Michael Russell, acting SNP chief executive said: ‘In my 50-year association with the party, this is the biggest and most challenging crisis we’ve ever faced,’ and what is obvious, but will still be a shock to some: ‘I don’t think independence can be secured right now’. Ian Blackford, former Westminster leader, declared: ‘I would appeal to everyone in the party to come together,’ the implication being that everyone is not. Countless other quotes and interventions of senior SNP people are adding to the chaos, confusion and division.
The power and collapse of the SNP’s story of Scotland
Beyond this a deep malaise is evident. The SNP’s success was based on a powerful, convincing story of Scotland, the parliament and devolution. This had a major impact on the SNP victories of 2007 and 2011, particularly in comparison to the dearth of any Labour story about what the parliament and devolution they had campaigned for so long was meant to be for and achieve.
No longer can this be said of the SNP. They have exhausted the well from which they have drawn out their story of Scotland. They no longer have a convincing story of Scotland, the purpose of the parliament and the change it is meant to bring, or indeed, of Scotland’s future. Underpinning this is the wear and tear of 16 years of office and patchy record of the nationalists. Add to that the reality that independence is, as Russell pointed out, on the backburner for now.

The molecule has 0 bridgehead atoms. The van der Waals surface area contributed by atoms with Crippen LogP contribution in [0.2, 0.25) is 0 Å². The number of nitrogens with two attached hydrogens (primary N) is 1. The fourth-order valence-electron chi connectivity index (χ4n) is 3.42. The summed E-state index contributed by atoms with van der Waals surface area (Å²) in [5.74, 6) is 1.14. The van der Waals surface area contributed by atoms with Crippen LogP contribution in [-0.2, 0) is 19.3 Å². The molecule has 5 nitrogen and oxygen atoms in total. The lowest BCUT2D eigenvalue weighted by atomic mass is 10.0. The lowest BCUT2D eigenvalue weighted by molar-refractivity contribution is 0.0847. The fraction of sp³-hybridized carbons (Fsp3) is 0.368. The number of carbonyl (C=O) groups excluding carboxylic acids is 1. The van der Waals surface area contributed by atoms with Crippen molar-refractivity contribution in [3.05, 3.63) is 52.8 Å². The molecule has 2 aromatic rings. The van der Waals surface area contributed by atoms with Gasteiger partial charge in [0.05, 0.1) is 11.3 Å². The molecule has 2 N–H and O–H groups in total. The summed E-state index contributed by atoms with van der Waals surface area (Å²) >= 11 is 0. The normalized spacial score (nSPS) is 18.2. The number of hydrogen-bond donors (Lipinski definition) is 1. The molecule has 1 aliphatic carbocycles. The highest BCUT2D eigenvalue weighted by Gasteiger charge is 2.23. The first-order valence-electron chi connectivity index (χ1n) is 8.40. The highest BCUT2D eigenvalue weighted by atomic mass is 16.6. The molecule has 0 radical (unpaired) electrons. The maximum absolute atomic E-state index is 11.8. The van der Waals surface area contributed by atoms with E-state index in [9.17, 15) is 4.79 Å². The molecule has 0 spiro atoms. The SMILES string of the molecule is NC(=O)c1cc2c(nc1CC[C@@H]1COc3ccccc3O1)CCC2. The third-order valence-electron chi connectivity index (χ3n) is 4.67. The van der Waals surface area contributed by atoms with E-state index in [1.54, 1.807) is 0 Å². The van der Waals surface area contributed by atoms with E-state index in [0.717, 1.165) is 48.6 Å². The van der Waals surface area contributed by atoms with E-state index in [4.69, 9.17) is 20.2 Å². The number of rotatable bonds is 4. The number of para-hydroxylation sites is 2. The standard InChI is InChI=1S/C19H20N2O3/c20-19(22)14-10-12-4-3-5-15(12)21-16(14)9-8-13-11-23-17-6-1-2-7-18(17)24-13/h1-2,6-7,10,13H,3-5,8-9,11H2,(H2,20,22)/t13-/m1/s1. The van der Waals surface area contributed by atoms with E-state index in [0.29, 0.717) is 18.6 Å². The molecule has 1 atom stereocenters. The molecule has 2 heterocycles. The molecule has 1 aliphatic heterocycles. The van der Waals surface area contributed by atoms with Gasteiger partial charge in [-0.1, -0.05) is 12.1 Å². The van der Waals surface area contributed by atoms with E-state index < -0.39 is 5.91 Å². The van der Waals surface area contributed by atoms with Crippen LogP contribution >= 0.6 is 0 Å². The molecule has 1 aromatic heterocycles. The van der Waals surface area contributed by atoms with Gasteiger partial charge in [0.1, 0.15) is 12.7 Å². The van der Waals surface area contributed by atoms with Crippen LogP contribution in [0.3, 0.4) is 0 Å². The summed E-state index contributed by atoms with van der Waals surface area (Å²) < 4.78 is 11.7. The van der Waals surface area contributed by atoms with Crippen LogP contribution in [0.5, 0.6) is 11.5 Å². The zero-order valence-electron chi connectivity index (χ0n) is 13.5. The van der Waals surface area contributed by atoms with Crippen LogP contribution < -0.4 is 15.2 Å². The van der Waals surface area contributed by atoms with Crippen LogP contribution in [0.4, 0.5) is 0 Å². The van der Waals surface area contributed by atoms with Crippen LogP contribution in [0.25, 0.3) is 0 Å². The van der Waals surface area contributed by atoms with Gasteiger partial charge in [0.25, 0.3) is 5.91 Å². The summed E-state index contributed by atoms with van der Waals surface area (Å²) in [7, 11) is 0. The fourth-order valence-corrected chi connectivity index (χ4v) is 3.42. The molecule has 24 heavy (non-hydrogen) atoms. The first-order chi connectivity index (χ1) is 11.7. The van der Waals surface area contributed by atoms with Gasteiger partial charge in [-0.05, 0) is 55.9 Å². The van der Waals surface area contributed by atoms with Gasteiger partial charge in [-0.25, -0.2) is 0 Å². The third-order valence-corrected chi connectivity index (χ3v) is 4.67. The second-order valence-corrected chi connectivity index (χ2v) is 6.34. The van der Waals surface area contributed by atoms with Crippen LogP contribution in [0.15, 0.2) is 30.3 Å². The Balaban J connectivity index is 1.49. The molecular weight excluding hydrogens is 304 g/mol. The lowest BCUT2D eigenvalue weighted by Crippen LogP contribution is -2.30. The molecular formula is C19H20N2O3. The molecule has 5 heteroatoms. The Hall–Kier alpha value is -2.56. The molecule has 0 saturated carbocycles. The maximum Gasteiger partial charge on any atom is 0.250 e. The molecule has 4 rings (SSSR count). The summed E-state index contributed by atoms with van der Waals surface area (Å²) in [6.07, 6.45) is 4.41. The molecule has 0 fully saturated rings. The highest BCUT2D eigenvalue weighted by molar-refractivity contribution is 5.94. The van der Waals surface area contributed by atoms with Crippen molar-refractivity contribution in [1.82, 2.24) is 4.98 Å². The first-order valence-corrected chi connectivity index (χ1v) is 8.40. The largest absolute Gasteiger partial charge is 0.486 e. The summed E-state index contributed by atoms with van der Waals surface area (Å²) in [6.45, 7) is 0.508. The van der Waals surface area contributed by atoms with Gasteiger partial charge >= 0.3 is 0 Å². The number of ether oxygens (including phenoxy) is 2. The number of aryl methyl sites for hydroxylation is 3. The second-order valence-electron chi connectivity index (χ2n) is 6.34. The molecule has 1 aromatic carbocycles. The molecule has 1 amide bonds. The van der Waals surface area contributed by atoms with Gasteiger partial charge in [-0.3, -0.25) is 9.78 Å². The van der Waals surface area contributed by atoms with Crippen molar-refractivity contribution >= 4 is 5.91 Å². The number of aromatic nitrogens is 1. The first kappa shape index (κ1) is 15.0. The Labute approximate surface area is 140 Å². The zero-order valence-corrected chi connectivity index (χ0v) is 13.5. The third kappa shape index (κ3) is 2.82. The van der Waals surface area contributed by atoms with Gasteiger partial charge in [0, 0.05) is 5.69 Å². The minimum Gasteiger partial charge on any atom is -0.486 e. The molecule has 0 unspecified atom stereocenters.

Something else is going on. ‘Labour Scotland’ from 1945-75 presented itself as the bright, optimistic articulation of modernity: advancing government and public intervention as an expression of the good society transforming life chances across the country in education, health, housing and the wider public realm. This version of Scotland eventually ran out of steam, unable to deal with rising individual aspirations, aided by Scottish Labour becoming driven by its own self-preservation, clientism and patronage.